Beef Magazine is part of the Informa Markets Division of Informa PLC

This site is operated by a business or businesses owned by Informa PLC and all copyright resides with them. Informa PLC's registered office is 5 Howick Place, London SW1P 1WG. Registered in England and Wales. Number 8860726.

WTO Forms Panel To Hear COOL Complaints

The World Trade Organization (WTO) agreed last week to Canada’s request for creation of a Dispute Settlement Panel (DSP) to rule on the mandatory U

The World Trade Organization (WTO) agreed last week to Canada’s request for creation of a Dispute Settlement Panel (DSP) to rule on the mandatory U.S. Country of Origin Labeling (COOL) law.

According to officials with the Canadian Cattlemen’s Association (CCA), the laws has so far cost Canadian cattle producers more than $250 million. The primary losses stem from lower cattle prices. Under the new law, some U.S. buyers quit buying Canadian cattle to avoid the extra costs that COOL compliance requires. Others who still buy Canadian cattle discount them in order to pay for the cost of compliance.

“We’ve been to Washington several times and sense no interest from U.S. lawmakers to resolve this issue, which is unfortunate since Canada is the U.S.’ best customer and top buyer of agricultural exports,” says Travis Toews, CCA vice president and foreign trade chairman. “Obtaining a panel ruling from the WTO may motivate U.S. lawmakers to resolve this problem.”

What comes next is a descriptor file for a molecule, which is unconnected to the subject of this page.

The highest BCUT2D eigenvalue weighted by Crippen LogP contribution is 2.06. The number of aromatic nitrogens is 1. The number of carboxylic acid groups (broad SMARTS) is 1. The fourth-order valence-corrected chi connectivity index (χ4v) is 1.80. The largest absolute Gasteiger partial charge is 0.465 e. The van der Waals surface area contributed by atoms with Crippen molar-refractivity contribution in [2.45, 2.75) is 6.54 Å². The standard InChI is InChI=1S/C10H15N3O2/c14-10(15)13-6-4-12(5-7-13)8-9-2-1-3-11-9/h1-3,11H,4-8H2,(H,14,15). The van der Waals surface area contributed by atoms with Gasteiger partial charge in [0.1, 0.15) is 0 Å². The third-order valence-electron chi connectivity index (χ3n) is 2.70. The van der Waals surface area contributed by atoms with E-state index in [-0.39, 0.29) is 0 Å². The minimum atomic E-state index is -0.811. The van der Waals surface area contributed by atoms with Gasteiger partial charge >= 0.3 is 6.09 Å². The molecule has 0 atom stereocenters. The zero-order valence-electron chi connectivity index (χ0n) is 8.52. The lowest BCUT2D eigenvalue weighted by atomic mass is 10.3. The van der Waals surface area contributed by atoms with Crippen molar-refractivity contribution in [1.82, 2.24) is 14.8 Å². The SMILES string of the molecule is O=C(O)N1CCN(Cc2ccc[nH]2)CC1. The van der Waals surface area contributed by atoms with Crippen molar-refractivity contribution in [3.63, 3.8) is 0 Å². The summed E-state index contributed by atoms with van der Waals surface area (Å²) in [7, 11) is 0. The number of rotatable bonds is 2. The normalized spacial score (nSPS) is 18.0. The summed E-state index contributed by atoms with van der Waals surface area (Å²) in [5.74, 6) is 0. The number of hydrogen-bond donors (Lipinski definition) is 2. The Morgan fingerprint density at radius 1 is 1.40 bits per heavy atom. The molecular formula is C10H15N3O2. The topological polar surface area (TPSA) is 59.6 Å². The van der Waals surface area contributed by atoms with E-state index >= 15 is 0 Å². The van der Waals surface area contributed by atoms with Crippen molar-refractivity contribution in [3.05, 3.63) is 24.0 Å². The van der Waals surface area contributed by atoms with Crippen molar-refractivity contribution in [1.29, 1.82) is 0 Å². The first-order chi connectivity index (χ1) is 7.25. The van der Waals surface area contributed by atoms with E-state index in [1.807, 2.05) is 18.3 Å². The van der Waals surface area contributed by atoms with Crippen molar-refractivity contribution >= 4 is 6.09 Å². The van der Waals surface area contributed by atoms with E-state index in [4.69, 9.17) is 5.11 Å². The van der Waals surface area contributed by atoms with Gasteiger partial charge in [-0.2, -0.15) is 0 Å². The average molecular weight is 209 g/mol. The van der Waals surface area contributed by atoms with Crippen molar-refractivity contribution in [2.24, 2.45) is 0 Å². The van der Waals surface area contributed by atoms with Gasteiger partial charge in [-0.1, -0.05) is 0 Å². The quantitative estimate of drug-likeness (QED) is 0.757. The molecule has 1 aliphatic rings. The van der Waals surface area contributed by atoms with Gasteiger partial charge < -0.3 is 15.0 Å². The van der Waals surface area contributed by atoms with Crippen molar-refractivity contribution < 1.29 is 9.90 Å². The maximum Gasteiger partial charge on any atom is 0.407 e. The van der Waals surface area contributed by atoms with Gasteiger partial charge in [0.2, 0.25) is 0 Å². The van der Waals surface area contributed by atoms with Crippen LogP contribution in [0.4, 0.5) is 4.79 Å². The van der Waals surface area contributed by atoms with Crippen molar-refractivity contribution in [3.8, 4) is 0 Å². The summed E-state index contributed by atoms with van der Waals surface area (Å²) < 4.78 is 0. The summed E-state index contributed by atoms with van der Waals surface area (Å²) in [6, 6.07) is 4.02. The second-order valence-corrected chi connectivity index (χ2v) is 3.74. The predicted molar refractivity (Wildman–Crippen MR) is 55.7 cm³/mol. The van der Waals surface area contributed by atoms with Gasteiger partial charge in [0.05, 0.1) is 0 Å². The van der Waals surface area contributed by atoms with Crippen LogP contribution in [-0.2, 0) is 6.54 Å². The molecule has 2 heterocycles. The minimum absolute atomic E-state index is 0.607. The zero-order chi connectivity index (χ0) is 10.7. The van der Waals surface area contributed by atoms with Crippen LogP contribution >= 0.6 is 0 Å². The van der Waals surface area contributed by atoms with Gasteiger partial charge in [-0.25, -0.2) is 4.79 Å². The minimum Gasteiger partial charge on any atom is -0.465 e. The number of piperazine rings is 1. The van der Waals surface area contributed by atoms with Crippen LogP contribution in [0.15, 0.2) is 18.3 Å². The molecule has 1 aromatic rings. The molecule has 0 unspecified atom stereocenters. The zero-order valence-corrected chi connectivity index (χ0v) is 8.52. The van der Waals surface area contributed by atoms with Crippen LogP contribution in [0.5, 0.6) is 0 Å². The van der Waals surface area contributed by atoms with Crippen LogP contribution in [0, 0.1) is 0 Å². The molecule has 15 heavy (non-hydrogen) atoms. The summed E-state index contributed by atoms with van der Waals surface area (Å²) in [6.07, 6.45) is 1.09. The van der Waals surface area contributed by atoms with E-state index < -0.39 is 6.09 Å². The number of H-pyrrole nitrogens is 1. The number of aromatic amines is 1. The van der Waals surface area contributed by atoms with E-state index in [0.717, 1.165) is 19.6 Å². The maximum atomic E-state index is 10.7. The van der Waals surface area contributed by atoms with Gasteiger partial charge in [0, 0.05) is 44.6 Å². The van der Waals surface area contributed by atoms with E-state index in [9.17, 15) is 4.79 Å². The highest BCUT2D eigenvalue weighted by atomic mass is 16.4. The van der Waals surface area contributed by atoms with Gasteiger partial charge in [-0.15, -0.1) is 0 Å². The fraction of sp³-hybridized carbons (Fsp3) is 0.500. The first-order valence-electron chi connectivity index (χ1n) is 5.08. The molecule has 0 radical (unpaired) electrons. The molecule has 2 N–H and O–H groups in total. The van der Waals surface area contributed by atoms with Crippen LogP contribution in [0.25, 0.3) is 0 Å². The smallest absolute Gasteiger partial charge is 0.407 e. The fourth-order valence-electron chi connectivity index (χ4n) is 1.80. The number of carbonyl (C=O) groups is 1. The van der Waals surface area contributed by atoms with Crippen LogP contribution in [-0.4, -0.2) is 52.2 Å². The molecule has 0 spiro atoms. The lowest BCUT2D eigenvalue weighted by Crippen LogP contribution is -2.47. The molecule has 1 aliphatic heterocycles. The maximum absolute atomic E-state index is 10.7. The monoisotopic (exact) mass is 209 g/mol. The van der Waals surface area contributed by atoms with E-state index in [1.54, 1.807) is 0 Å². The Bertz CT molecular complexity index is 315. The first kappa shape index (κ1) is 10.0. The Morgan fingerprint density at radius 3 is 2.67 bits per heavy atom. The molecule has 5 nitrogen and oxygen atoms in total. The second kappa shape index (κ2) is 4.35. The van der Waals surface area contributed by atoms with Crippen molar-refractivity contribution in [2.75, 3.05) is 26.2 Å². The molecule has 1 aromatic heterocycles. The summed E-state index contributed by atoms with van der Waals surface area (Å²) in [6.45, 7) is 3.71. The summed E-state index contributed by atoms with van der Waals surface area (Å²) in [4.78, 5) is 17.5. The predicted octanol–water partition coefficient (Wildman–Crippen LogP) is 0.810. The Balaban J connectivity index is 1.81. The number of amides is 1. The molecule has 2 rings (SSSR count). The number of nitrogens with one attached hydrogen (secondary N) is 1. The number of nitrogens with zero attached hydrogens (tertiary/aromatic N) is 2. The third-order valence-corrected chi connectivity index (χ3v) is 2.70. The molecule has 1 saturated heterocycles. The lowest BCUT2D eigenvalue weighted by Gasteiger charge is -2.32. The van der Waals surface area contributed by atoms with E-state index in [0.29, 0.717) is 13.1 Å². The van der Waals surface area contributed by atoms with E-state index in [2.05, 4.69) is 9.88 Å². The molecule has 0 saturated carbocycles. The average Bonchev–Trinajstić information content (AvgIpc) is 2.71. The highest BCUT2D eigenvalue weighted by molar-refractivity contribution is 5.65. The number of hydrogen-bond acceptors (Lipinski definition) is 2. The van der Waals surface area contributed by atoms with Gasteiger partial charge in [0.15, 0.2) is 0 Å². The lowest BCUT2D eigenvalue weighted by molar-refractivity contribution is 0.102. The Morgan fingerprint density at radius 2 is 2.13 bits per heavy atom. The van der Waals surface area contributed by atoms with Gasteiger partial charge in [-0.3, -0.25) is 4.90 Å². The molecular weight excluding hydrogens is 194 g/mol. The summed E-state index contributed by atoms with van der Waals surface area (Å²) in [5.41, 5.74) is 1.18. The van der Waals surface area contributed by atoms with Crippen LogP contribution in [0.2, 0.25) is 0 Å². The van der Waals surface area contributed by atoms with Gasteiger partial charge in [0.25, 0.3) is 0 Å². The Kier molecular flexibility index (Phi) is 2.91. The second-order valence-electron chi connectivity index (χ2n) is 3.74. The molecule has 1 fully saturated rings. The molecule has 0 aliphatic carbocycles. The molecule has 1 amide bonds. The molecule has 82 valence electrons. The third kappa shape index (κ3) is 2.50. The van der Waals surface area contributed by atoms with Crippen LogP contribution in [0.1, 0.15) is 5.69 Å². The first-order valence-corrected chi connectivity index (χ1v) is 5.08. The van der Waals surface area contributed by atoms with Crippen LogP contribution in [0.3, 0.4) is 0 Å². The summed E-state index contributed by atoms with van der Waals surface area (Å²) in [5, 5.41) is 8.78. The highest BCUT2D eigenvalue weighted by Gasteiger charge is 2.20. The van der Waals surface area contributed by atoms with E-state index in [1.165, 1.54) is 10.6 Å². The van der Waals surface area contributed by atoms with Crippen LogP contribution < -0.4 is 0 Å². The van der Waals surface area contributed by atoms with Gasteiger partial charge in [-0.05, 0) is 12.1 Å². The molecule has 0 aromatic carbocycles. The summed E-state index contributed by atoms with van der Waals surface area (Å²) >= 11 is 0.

Canada announced its actions to continue with formal action a month ago, followed quickly by a similar announcement from Mexico. Canada’s request for the DSP came after two rounds of WTO consultations with the U.S. failed to resolve the issue.

According to a statement from the National Cattlemen’s Beef Association (NCBA) last month: “Canada’s decision to move forward with their complaint against U.S. COOL regulations is unfortunate, due to the potential retaliatory action that could be taken against U.S. beef. Since COOL was first proposed, we’ve continued to have concerns about its potential implications on our relationship with our top two trading partners – not to mention its impact on domestic feeder cattle markets at our borders to the North and South.

“The U.S. imports and adds value to Mexican and Canadian livestock through our feedlots, processing and infrastructure; and we export this value-added finished product back to Mexican and Canadian consumers. Any disruptions to either of these markets will have a significant economic impact on our industry. Unfortunately, it’s becoming clear that COOL has damaged these critically important trading relationships, and is not putting any additional money into the pockets of cattlemen.”

Canada and Mexico are the top-two U.S. trading partners, together accounting for 59% of total U.S. beef, beef variety meat and processed beef product export revenues last year.